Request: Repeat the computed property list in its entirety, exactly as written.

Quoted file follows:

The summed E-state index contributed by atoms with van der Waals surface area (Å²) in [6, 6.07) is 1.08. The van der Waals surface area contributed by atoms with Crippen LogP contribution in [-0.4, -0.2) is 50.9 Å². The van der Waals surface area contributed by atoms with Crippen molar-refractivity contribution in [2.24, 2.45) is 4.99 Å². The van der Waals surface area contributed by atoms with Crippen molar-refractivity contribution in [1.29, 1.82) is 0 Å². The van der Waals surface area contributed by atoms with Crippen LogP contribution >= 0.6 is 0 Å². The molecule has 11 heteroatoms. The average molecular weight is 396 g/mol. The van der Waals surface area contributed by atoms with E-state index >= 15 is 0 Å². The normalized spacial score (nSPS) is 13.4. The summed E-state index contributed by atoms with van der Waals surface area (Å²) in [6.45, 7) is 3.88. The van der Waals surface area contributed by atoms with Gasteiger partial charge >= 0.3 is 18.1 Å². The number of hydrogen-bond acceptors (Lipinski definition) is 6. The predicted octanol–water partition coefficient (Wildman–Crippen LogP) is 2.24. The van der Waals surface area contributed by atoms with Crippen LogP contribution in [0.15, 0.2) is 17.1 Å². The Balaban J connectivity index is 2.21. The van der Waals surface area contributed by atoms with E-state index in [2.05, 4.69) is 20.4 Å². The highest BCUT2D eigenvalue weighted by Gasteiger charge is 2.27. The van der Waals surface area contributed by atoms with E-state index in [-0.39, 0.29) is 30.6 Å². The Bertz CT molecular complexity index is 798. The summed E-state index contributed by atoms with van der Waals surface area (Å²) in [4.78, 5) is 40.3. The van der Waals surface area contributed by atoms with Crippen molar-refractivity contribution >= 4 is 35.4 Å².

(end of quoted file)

The summed E-state index contributed by atoms with van der Waals surface area (Å²) in [6, 6.07) is 1.08. The van der Waals surface area contributed by atoms with Crippen LogP contribution in [-0.4, -0.2) is 50.9 Å². The van der Waals surface area contributed by atoms with Crippen molar-refractivity contribution in [2.24, 2.45) is 4.99 Å². The van der Waals surface area contributed by atoms with Crippen molar-refractivity contribution in [1.29, 1.82) is 0 Å². The van der Waals surface area contributed by atoms with Crippen LogP contribution >= 0.6 is 0 Å². The molecule has 11 heteroatoms. The average molecular weight is 396 g/mol. The van der Waals surface area contributed by atoms with E-state index >= 15 is 0 Å². The normalized spacial score (nSPS) is 13.4. The summed E-state index contributed by atoms with van der Waals surface area (Å²) in [6.45, 7) is 3.88. The van der Waals surface area contributed by atoms with Gasteiger partial charge >= 0.3 is 18.1 Å². The number of hydrogen-bond acceptors (Lipinski definition) is 6. The predicted octanol–water partition coefficient (Wildman–Crippen LogP) is 2.24. The van der Waals surface area contributed by atoms with Crippen LogP contribution in [0.15, 0.2) is 17.1 Å². The Balaban J connectivity index is 2.21. The van der Waals surface area contributed by atoms with E-state index in [2.05, 4.69) is 20.4 Å². The highest BCUT2D eigenvalue weighted by Gasteiger charge is 2.27. The van der Waals surface area contributed by atoms with E-state index in [-0.39, 0.29) is 30.6 Å². The Bertz CT molecular complexity index is 798. The summed E-state index contributed by atoms with van der Waals surface area (Å²) in [4.78, 5) is 40.3. The van der Waals surface area contributed by atoms with Crippen molar-refractivity contribution >= 4 is 35.4 Å².